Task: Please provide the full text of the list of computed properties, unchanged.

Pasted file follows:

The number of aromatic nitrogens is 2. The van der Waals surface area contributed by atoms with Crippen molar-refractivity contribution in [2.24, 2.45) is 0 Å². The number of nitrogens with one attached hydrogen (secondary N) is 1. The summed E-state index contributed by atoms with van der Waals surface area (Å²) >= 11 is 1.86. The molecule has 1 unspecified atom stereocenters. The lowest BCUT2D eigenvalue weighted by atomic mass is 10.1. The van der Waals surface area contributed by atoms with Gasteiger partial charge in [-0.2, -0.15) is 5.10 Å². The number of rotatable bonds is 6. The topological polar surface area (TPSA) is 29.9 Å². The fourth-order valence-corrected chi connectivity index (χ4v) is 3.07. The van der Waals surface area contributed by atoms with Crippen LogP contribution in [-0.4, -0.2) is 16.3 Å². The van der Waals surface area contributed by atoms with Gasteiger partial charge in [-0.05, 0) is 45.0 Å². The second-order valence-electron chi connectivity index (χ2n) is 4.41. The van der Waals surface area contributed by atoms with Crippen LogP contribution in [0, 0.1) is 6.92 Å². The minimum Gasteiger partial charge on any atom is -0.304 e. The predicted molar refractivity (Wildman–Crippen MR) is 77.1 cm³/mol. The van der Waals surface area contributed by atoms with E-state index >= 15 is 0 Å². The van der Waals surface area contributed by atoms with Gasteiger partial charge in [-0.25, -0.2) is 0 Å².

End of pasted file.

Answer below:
The number of aromatic nitrogens is 2. The van der Waals surface area contributed by atoms with Crippen molar-refractivity contribution in [2.24, 2.45) is 0 Å². The number of nitrogens with one attached hydrogen (secondary N) is 1. The summed E-state index contributed by atoms with van der Waals surface area (Å²) >= 11 is 1.86. The molecule has 1 unspecified atom stereocenters. The lowest BCUT2D eigenvalue weighted by atomic mass is 10.1. The van der Waals surface area contributed by atoms with Gasteiger partial charge in [-0.2, -0.15) is 5.10 Å². The number of rotatable bonds is 6. The topological polar surface area (TPSA) is 29.9 Å². The fourth-order valence-corrected chi connectivity index (χ4v) is 3.07. The van der Waals surface area contributed by atoms with Crippen LogP contribution in [-0.4, -0.2) is 16.3 Å². The van der Waals surface area contributed by atoms with Gasteiger partial charge in [-0.05, 0) is 45.0 Å². The second-order valence-electron chi connectivity index (χ2n) is 4.41. The van der Waals surface area contributed by atoms with Crippen LogP contribution in [0, 0.1) is 6.92 Å². The minimum Gasteiger partial charge on any atom is -0.304 e. The predicted molar refractivity (Wildman–Crippen MR) is 77.1 cm³/mol. The van der Waals surface area contributed by atoms with E-state index >= 15 is 0 Å². The van der Waals surface area contributed by atoms with Gasteiger partial charge in [-0.25, -0.2) is 0 Å².